Some additional items were added to the user interface of FamilySearch during 2017. These include items such as additional generations being added to the Recommended Tasks section. These recommended tasks now suggest tasks for 7 generations back and 2 generations forward from the user. The indexing now has migrated to a fully web based interface. FamilyTree Lite was released and is now available in 15 languages. The upload restrictions in Memories have been loosened somewhat for living people with tags of living people only being visible to the contributor, but the images are still publicly viewable. Users can now import images from their social media accounts and from Google Drive Photos. Deleted memories remain in the basket for 120 days so you can retrieve them if they are accidentally deleted. And the Map My Ancestors function now allows you to see the places of origin for multiple generations of your ancestors.

During 2017, FamilySearch stopped sending out microfilm. This has allowed FamilySearch to focus on acquisition of new records. They have prioritized the acquisition of important and endangered records. Once the records are digitized by field teams they are sent to FamilySearch for review and are posted within 24 hours of having been received.

In 2018, FamilySearch is expecting to release some major improvements. One improvement is related to the unindexed records. The program will make an estimate of the location on a given set of images where your search results are most likely to occur. This is based on certain search parameters, such as range of years or alphabetical order of names. Also, they are working on improved performance. Under a new initiative they have already reduced the size of pages from 300 MB to 800 K. This means that pages should load substantially faster. They are also working on releasing the shared projects and areas so multiple family members can work on living individuals together. Other items will make it easier to work in the mobile environment. For example, the pages will be scalable from mobile to large screen formats and you will be able to open multiple windows in the mobile environment.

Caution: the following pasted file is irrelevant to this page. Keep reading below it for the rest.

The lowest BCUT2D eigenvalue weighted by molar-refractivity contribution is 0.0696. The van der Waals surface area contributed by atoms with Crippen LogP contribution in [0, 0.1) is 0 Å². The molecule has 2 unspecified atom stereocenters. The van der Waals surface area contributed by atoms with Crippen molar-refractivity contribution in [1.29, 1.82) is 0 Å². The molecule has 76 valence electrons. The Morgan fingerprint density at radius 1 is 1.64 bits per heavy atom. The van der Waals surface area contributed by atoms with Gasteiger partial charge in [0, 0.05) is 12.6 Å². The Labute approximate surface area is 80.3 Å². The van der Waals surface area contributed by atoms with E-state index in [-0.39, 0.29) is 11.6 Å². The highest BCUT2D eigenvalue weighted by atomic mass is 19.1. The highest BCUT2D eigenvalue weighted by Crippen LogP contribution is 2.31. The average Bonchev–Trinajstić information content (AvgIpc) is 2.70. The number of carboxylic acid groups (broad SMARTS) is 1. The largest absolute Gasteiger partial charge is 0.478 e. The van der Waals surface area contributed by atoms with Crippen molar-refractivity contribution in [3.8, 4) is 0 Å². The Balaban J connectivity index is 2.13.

So, what is coming up for MyHeritage? Well, they announced today the release of DNA Quest. DNA Quest is designed to aid adoptees in finding their birth families. MyHeritage will donate 15,000 DNA kits across the US. Adoptees interested in participating in this project have until April 30 to register at If selected, individuals should receive their kits sometime by the later part of May. The program will provide research assistance as well as emotional support for participants. These DNA kits will be added to the 1.25 million kits that MyHeritage currently has in their database and searched for relationships.

MyHeritage also announced a major addition for LDS members. They have released the beta version of Tree Sync with FamilySearch. This will make it easier to sync your family data across the two platforms.

This week, MyHeritage will add an additional 300 million new records to their data set. These new records include the 1939 UK Register including 33 million records, 2 million Canadian obituaries, and 280 million records from over 253,000 US Yearbooks published between 1890 and 1979.